Or perhaps it might be easier to just say . . .
Easier, but not nearly as kind.
Yep, I’m turning 30, people. Watch out.
I don’t know what it is. In my head, I see my birthday going something like this:
Okay, maybe I don’t have a law degree, own a snazzy off-white blazer, or work in an office full of colleague executives, but you get the idea, yes? A birthday should entail exorbitant amounts of doting, the culmination of one’s friends in the same room, compliments in which people specifically bring attention to my lack of crow’s feet and frown lines. And a cake — preferably a rainbow-chip funfetti cake.
But somehow my birthdays usually end up looking more like this:
Party for one?
As ridiculous as it sounds, birthdays can be tough on people. The matter is entirely arbitrary; however, for most, they bring all sorts of vast, abstruse introspections rushing to the surface, calling your attention to all the should have, could have, and would have’s, and illuminating in the ugliest light all that you have not achieved. This is of course is not the actual birthday’s fault, because, let’s just be real here, the day before and the day after one’s birthday are filled with just as many shoulda, coulda woulda’s.
But there is something about the actual day. It begs for our full and compliant attention; perhaps snarls is a better description. It curls a crooked finger, beckoning, glowing red eyes full of malice and schadenfreude, luring you into a pit of self-loathing and despair.
Silly, yes, but for some it doesn’t make it any easier with an accurate label. We are who we are, feel what we feel, for no other reason than the same reason that the dawning sky turns gray one morning and pink another. Some will relish their birthdays. Others will despise them. Many will fall somewhere in the middle. That’s where I am, I think: the middle. Maybe leaning a hair more toward despise than relish.
Which is why I stopped having them. Parties, not birthdays. If I found a way to do that, I wouldn’t be writing books; I would be tapping people on the head with my pink, sparkly wand.
“And to you, old crone, I relieve you of your laugh lines.”
“You, noble sir, I give you back your hair.”
“May you be hemorrhoid free!”
My mother-in-law’s sweet Lab — she’s pushing 13 — breaks my heart every time she attempts to lift her arthritic body off the carpet. It has come to the point where one of us has to assist her into the standing position, to which she then wobbles and vacillates out the backdoor and onto the lawn, hind quarters trembling, to try and relieve herself. Seriously, I can’t even watch, lest begin the waterworks.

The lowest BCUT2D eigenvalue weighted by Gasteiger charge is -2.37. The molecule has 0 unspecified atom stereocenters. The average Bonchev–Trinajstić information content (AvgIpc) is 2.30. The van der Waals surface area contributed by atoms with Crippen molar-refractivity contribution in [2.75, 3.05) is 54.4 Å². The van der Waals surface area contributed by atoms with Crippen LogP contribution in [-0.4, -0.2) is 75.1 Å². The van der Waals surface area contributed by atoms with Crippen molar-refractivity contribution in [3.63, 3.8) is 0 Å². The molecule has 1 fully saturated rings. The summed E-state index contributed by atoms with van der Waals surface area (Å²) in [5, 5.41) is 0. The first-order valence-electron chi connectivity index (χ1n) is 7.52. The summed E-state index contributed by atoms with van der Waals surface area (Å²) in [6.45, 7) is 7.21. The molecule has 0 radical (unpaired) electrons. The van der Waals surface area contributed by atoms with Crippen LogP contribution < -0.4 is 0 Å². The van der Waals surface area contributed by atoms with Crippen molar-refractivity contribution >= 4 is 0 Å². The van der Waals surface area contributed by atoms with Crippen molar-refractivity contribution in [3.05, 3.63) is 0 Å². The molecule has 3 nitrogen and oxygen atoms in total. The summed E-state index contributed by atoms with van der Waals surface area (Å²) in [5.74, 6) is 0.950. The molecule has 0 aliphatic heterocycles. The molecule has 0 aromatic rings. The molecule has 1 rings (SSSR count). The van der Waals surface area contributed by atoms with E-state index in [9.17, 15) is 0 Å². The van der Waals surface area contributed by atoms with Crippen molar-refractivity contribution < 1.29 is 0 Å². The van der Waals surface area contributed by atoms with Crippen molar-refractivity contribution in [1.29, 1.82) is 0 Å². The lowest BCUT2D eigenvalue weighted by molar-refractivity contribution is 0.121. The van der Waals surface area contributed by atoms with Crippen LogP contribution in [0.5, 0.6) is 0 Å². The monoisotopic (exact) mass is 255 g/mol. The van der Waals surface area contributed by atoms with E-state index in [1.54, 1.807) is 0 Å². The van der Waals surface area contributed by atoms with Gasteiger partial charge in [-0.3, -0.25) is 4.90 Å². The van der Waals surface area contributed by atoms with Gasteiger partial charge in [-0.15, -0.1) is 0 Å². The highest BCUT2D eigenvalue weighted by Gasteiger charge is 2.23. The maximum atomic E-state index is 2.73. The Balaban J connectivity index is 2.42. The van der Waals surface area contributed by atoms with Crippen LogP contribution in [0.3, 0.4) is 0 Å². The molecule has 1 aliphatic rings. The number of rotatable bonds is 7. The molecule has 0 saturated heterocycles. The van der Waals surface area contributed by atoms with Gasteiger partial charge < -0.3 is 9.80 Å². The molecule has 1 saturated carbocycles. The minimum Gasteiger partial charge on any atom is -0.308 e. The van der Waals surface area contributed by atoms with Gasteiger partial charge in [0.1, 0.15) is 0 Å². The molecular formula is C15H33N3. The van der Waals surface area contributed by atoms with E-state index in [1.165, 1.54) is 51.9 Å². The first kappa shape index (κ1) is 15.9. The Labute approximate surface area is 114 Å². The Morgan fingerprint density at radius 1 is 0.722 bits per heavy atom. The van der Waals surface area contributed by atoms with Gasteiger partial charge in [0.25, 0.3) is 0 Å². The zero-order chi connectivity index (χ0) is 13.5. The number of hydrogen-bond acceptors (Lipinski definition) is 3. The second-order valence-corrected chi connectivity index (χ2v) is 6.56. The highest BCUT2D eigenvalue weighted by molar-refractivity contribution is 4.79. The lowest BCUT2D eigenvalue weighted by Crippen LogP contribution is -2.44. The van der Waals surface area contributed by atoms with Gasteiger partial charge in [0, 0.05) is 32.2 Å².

I’m just going to say it. “GETTING OLD SUCKS!” Hair falls out where it shouldn’t, grows in places it definitely shouldn’t, joints stiffen, memory fades, appendages sag, and on and on. On the outside, it is pure hell. I have no reservations in saying that, because it is true. Aging is tough.
The parties, though? Those are not tough.
I have a couple amazing people in my life who expressed an interest in celebrating my 30th year on this planet. And rather than be a boob about it and whine and complain about all the reasons I don’t want a party, I acquiesced. Ashamed, I come to you and admit that, since making such promises, I have both whined and complained. The closer Friday comes, the more I just want to call the whole thing off, buy myself a Costco size box of Lucky Charms, and fly to Switzerland (except the part where I fly to Switzerland. Planes = *shudders*)
And since there is no one else here to do it, this is where I give myself a pep-talk.
** The part of Cara will be played by Cara. Additionally, the other part of Cara will be played by Cara as well.
“Listen here, Cara.” *slaps a cheek* “Quit being a brat. Rejoice in that you have lived 30 privileged, blessed, healthy years. You have way more than most, are loved richly by a few, and remain to be part of the small percentage of humans who actually get to do what they love for a living. Need I go on? Or are you getting the picture?”
“Jeez, Cara . . . all I said was that I didn’t want a party.” *makes mopey face*
“Don’t want a pa– Are you kidding me?! You’re trying to justify your stink face and griping by telling me you’re put-off by the idea of people wanting to celebrate you?”
“Well, I just–”
“No! I’ve heard enough! Lock it up, sister. I’m sick of your complaining.”
“You don’t need to get testy, all right?”
“Oh, I think I do, fool. I think I need to get testy all up in this place.”
“Why are you suddenly speaking gangster?”
“I don’t know. It just happened.”
And . . . SCENE!
As you can see, I ran away with myself there, but hopefully my point came across somewhere around the middle.
Fending off those voices that scream you’re getting old is a real thing. Most of us would say we are our own worst critics. This is a sad truth, but it’s one we need to be aware of. If not, we are subject to believing the lies that we are somehow less important, less special, less capable of achieving our dreams and hopes, simply because three hundred and sixty five days have passed. If anything, we more learned, more attuned with who we are and who we want to be.
So . . . when those pernicious voices begin to creep up on me, I’ll take it one gracious step at a time. I’ll remind myself that I am worthy, that I am beloved, and that age really, truly is nothing but a number.
That, and I’ll bust out my lightsaber and go all Princess Leia on their a$$.
Happy Wednesday, my friends!